In his role as an advisor for the City of New York, he’s currently conducting research into how New York is perceived as a tech hub abroad and how it could make other boroughs more attractive to foreigners.

Gianluca feels it’s a shame that findings from a recent study show some boroughs like the Bronx are still perceived as unsafe to foreign businesspeople. “It’s really not as it used to be,” he says. “The Bronx is thriving and a completely different world now.”

Immigration challenges

Foreign entrepreneurs looking to set up in New York should keep in mind that there may be hurdles to leap over in terms of immigration, Gianluca notes. “Since the new US administration has been in place, especially in the last two years, what’s changed is that it might take a little longer to get approval for certain types of visas,” he says.

Much like everywhere else across the States, a specific visa for those seeking to set up a business is difficult to obtain in NYC, what with the American startup visa enacted by former US President Barack Obama on its way to being axed. Work visas moreover can take as long as six months to process.

Worth noting is that it’s not possible to come to NYC on a temporary visa and transition to a work visa. There are various visa options, many of which come with long processing times or the requirement that you have a great deal of capital.

“But it’s not impossible if you follow the rules,” Gianluca says, adding that you should not be discouraged by the length of time it might take to get your visa approved. In spite of the rhetoric around foreigners in some parts of the US at the moment, “New York is a place where foreigners are embraced.”

Programs such as the IN2NYC initiative, which is a city-wide program geared at helping qualified foreign entrepreneurs gain access to uncapped H-1B visas, have been set up in recent years. The H-1B visa allows American employers to employ workers from abroad in specialty applications. As the former Director of International Investments and Business at NYCEDC, Gianluca helped launch the IN2NYC in partnership with the City University of New York.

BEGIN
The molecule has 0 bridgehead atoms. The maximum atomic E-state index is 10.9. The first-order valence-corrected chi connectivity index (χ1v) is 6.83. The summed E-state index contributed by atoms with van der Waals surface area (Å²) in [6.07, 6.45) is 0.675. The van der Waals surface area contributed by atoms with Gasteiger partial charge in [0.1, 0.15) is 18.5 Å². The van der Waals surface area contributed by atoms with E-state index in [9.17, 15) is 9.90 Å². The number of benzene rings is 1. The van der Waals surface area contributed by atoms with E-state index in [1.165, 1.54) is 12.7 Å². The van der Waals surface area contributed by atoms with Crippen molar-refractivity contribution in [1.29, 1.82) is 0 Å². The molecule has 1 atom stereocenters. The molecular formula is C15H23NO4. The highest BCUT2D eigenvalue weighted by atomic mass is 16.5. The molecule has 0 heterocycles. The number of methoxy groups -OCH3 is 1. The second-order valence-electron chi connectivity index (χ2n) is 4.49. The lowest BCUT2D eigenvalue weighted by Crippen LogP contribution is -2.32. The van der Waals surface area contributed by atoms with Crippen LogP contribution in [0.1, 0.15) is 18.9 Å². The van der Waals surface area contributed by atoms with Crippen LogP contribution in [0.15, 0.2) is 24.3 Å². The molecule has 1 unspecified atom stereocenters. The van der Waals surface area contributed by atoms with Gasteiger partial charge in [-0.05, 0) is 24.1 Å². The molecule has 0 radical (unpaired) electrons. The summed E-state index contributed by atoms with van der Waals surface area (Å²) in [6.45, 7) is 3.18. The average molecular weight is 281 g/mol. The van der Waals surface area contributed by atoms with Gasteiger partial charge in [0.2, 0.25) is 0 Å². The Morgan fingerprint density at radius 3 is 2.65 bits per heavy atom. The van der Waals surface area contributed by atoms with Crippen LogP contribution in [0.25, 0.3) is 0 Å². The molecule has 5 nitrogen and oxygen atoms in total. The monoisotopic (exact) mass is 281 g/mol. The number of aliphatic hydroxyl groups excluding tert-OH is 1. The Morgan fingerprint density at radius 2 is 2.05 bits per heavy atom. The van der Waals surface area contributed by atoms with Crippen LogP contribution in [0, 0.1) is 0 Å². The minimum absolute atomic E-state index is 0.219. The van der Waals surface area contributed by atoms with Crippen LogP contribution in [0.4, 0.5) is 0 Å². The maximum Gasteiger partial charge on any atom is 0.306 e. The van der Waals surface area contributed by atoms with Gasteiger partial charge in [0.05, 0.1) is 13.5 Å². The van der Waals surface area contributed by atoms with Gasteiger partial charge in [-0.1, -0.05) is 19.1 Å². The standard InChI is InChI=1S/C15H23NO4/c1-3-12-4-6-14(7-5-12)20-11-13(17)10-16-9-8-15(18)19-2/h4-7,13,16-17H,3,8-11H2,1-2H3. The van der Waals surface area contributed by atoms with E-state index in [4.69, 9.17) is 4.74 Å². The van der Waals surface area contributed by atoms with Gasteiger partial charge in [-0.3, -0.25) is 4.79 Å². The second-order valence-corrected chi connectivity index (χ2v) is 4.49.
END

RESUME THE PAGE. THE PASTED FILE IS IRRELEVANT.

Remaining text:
Top tips for foreign entrepreneurs

If you really are serious about setting up shop in New York, one thing Gianluca can’t stress enough is communication skills. “Communication is really underplayed sometimes by non-New Yorkers and non-Americans. But it's really important as a way to tell the story about your company. The way you present your material has got to be fast, as well as friendly, but also extremely effective,” he says.

Some newcomers from other countries who are not used to American business culture struggle with this, Gianluca says. One way to overcome it though is to enrol onto one of the many programs in the city like an acceleration program in which you can sharpen your skills. “Take advantage of that, try it out, digest it a bit and then make the leap,” he says.

I’m driven by social justice and more equal societies and I see tech as a tool for that.

Another particularity about the work culture in New York is that time is a precious commodity, meaning that you’ll have to grab the attention of the person you seek to connect with quickly and effectively. “It’s crowded and the pace is quick and you’re competing with so many other people,” Gianluca says. This is why you need to really grab their attention right off the bat.

Beware as well that if you base yourself in Manhattan, it is extremely expensive. This reinforces Gianluca’s suggestion about basing your startup in a borough other than Manhattan in an area which is comparatively cheaper. This would mean you’d also possibly have the chance to live closer to where you work since the residential areas tend to be more developed in the outer borough areas.

It would also be wise to come here with a proof of concept which you’ve already established in your country, Gianluca says. In doing so, “you come with a stronger proposition and it makes things easier.”

And while all of the above might seem daunting, Gianluca insists not to let it scare you off. “If you manage to overcome the high stakes and the competition, your business can grow really fast. It could seem overwhelming, but don't be afraid as there is room for everyone here,” he says.

Main photo: Unsplash/Oliver Cole

*This article was originally published on October 17th, 2018 and updated on February 8th, 2019.